This is particularly difficult for some men, who may have been brought up to believe that showing their feelings is somehow a betrayal of their masculinity. When they feel sad, as we all do at times, they can only deal with their sadness by being angry. And when they feel close to their partner, they can only express affection through sex. The more a couple is intimate with each other in ways other than sex, the more rewarding their sex life usually becomes. So, sex and intimacy are not the same, but they are closely related and easily influence each other.

Intimacy and Separateness

Intimacy is one of the high points of a relationship. But relationships can’t run on a high all the time. Space is also necessary so that each partner can develop as an individual. Separateness, being able to be an individual, makes the coming together of intimacy deeper and more special.

So ask yourself these questions. Are you able to have a part of your life to yourself? Are you able to do things on your own that give you satisfaction, or are you totally dependent on your partner for happiness?

Real intimacy is when two independent people choose to come together. The words of Kahil Gigran from the poem “The Prophet” are often quoted about the balance of intimacy and separateness in relationships.

‘Let there be spaces in your togetherness … Love one another, but make not a bond of love … Sing and dance together and be joyous, but let each one of you be alone … And stand together yet not too near together; For the pillars of the temple stand apart, And the oak tree and the cypress grow not in each other shadow.’


Barriers to Intimacy

Some couples find it difficult to achieve intimacy in their relationship. Others can find that, after achieving intimacy, it seems to slip away. There are many reasons for such difficulties, and each couple’s story is unique. There are, however, some common themes.

Lack of communication

This is a common problem. One partner or sometimes both, simply don’t know how to put into words what they feel. They may have grown up in a family where personal feelings were never talked about, and so they lack the confidence to be open with their partner for fear of looking silly or being rejected.

Unresolved emotional differences

These can put a very firm brake on the development of intimacy in a relationship. Anger, hurt or resentment of one partner by the other, along with a lack of trust or a sense of not being appreciated by their partner, are examples.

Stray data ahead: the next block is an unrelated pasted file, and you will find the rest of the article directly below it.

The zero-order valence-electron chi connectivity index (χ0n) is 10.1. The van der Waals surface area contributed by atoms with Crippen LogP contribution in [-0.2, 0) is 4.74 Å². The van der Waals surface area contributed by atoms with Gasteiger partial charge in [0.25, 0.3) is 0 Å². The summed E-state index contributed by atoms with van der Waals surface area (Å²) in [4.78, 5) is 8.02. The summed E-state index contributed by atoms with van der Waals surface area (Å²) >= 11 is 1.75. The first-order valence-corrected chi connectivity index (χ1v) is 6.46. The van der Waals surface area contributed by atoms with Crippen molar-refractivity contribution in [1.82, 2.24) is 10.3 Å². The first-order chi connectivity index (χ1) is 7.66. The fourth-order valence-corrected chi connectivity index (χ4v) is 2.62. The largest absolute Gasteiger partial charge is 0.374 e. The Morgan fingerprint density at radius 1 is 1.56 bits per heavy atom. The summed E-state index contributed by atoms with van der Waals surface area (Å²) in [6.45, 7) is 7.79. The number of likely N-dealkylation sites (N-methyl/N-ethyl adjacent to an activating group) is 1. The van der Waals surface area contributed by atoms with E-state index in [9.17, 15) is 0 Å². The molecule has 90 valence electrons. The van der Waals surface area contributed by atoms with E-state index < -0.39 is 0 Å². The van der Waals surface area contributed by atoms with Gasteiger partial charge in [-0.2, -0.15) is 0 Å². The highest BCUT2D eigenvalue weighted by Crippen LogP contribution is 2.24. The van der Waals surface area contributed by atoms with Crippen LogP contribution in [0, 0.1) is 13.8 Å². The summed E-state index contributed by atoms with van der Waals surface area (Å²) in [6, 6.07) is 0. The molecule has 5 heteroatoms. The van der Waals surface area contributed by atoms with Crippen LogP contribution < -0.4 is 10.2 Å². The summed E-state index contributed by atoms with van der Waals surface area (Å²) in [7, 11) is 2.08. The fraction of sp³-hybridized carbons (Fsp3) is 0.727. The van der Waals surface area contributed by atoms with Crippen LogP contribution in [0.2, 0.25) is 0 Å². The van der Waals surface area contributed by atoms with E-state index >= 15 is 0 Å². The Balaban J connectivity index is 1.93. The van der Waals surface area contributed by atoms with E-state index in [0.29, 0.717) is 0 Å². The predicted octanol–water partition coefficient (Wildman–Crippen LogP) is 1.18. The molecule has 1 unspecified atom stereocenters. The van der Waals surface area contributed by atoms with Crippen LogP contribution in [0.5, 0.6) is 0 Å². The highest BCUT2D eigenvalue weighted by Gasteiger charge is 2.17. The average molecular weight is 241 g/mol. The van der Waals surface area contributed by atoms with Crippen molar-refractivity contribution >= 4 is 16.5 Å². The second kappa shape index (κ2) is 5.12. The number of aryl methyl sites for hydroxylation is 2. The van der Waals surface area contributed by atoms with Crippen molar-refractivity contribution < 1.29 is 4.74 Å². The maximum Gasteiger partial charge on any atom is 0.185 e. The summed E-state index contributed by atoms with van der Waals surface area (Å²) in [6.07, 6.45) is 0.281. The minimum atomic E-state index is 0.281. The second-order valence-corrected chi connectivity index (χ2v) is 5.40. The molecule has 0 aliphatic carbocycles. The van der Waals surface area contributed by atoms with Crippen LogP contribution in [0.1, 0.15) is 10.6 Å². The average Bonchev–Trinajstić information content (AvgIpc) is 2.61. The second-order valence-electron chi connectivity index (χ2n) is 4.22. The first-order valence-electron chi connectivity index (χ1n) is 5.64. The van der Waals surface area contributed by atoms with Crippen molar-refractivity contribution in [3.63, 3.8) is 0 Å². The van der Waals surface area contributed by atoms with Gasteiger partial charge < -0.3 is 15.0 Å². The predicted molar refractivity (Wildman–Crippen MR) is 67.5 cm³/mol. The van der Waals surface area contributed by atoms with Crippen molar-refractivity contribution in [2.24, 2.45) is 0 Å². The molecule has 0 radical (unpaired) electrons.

Practical difficulties

These can reduce the level of intimacy in some relationships at different times. Examples might be money worries, pressures at work, concern about difficulties with children, or just being too busy to really connect with each other.

Childhood experiences

These are often at the root of some people’s difficulty establishing intimacy. A person who has experienced a great deal of hurt as a child will often find it hard as an adult to trust their partner, however much they may be in love. Examples of childhood pain that affects adult relationships include long-term conflict between parents, physical or sexual abuse, or a loss or death that was never properly accepted and mourned.

Such experiences can lead to a child having a poor self-esteem, a basic doubt about whether or not he or she is worthy of love. These doubts can be carried into adulthood, making it very difficult for the person to open up to someone else in case they are rejected and their doubts are confirmed.

Intimacy in Relationships

Intimacy does not happen by magic. It must be built up over time. This takes some people longer than for others. Often the harder you work at intimacy, the more valuable and rewarding it is. The following are some steps that may help.

Be positive about what you have in your relationship and let your partner know what you value about him/her and about the relationship. Put it into words, don’t assume they already know. Everybody likes to be told that they are appreciated and loved.

Create opportunities for intimacy. Times when you can be alone together in a situation where you can focus on each other and on your relationship. The harder it is to do this because of the children, work or other commitments, the more important it is that you do it! Try to plan a regular evening, day or weekend for the two of you to be alone.

Practise making “I” statements about how you feel. This avoids putting your partner on the spot, and may help him or her do the same. For example “I feel hurt you didn’t ask me before you decided” instead of “Why didn’t you ask me first?”

After an argument look at the deeper feeling behind the anger, the hurt, anxiety, sense of being let down, or whatever. Talk to your partner about these feelings.

Sometimes the issues are too complex, or the feelings too painful or confusing, for talking together to be successful. Counselling can, at these times, be of great value.

A relationships counsellor acts as an independent guide to help the couple talk things through. The presence of the counsellor makes it possible to say the things that are otherwise too hard to put into words.

If you feel your relationship has changed and you are concerned, consider talking to a counsellor.
It makes good sense to spend a little time talking to someone about your concerns instead of waiting until things get worse.